By. Brian Platzer and Abby Freirerich
Students love nothing more than being “done.” The sense of relief we educators see when a test is turned in or recess has arrived is unmistakable. Adults can relate: Who doesn’t enjoy the feeling of completing a project or being freed from a meeting?
But as you know, your student’s eagerness to be done often causes its own set of problems. By day’s end, all that stands in the way of relaxation and sleep is that final homework assignment. So your child rushes through it. Or does the bare minimum. Or doesn’t look it over. Or tells themself those final details aren’t important. They check it off in their planner, click the Upload button, and can finally breathe.
Some version of this scenario plays out in homes across the country every evening, and it’s no wonder that parents like you are upset. One of the most frustrating feelings for a parent is knowing that your child is capable, but nevertheless not following through. Many parents in these moments voice their frustration in the form of monologues directed at their exhausted kid: “You should have started earlier!” or “Didn’t you read the directions!” or “How could you have missed the most important part?” Kids, unsurprisingly, feel defensive and lousy about themselves. There’s no overnight fix here, but yes, you can help. The main thing to do is get them to understand that the feeling of real accomplishment is more satisfying than the short-term rush of handing in an incomplete assignment.
So start your conversation with your student with positive, specific feedback, helping them understand that you see their potential. Maybe their science teacher has noticed the connections they’re able to make between concepts, or their English teacher has referred to their insightful comments in class. Discussing your child’s strengths in a concrete, honest way means they’ll be less likely to dismiss your suggestions outright.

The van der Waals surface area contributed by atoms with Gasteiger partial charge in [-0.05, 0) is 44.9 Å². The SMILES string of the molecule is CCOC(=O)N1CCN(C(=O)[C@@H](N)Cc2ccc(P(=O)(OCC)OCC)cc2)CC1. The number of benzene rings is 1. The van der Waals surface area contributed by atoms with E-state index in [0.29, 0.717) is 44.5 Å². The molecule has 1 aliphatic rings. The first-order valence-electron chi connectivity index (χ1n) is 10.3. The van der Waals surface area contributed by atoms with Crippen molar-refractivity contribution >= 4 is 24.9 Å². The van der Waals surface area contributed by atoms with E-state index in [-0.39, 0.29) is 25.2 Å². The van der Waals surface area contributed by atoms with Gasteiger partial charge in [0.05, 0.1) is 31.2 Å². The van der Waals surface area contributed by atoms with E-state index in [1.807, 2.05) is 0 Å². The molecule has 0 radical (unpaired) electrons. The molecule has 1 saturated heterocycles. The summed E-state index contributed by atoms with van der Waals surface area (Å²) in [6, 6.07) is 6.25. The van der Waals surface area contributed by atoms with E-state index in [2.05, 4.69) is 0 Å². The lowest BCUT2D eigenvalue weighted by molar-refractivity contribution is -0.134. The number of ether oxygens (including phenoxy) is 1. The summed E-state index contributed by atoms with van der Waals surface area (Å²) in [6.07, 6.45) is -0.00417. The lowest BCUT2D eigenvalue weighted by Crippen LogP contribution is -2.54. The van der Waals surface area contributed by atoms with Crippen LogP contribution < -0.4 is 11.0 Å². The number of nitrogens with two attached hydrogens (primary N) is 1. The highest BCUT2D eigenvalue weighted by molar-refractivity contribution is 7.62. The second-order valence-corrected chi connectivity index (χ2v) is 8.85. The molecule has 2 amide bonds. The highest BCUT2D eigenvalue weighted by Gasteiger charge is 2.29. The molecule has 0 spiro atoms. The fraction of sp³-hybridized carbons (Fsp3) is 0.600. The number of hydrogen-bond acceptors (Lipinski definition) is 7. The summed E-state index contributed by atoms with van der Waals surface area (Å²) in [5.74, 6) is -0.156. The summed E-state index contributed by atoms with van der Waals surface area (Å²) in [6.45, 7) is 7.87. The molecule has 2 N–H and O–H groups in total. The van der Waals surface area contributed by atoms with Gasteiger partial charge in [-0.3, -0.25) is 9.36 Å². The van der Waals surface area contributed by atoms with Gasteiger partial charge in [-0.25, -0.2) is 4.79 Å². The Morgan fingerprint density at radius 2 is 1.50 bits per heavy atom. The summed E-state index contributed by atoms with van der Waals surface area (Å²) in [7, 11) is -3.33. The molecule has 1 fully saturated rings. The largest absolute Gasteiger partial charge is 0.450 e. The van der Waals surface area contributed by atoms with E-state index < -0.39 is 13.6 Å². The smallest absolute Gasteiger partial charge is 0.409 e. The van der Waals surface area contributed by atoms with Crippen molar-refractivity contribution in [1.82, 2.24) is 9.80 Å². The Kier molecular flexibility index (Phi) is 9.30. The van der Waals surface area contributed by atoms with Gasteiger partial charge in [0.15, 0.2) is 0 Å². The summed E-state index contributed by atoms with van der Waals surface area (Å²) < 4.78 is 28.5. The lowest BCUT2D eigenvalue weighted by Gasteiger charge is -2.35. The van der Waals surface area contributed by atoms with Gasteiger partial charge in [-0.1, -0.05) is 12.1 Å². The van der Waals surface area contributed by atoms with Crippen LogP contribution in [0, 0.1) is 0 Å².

Then focus on adding some structure to your child’s daily routine. Before starting her homework each day, they should create a checklist. Your little one can jot down their assignments and other commitments and how long they thinks they’ll take on a big whiteboard in her room. They should include a 15-minute “work review” window for a final read-through of their projects. Creating this finite, set time each evening means that they will have a built-in guardrail to prevent her from racing through her work.
For essay writing or any other assignment with many components, your child might find it helpful to print out any directions from their teacher and number each step. This way, they can figure out if they are actually done with their assignment by literally checking off the completed steps as they go. They are also far more likely to catch avoidable errors when reading over a hard copy of instructions with a pencil in hand.
Your student might also print out a “finished work?” checklist to be prominently displayed in their work area. This list can be modified according to each subject, depending on what their tendencies are in terms of omissions and rushing, but should rely on a manageable framework, like this one:
DAILY WORK-REVIEW CHECKLIST
- Did I answer every part of each question?
- Did I proofread my written work by reading it aloud?
- Did I submit my work to my teacher?
The hardest part of this process can be the feeling that even if we follow all the above advice to the letter, we can’t force our kids to care once we leave the room. So after you help your child understand how to be thorough in their work, let them take over. It’s a tricky balance, but when parents are overbearing or overinvolved, kids tend to push back and have more difficulty becoming autonomous. If your child is still struggling after putting some of these measures in place, reach out to their teachers. Many kids are more responsive and less resentful when they get pointers from someone other than their parents.
This may be a long process, but fortunately minor accomplishments tend to result in continued success and confidence. So when your child’s thoroughness pays off with positive feedback and better grades, they’ll be more likely to stick with these routines, and build habits that help them avoid calling it quits too soon.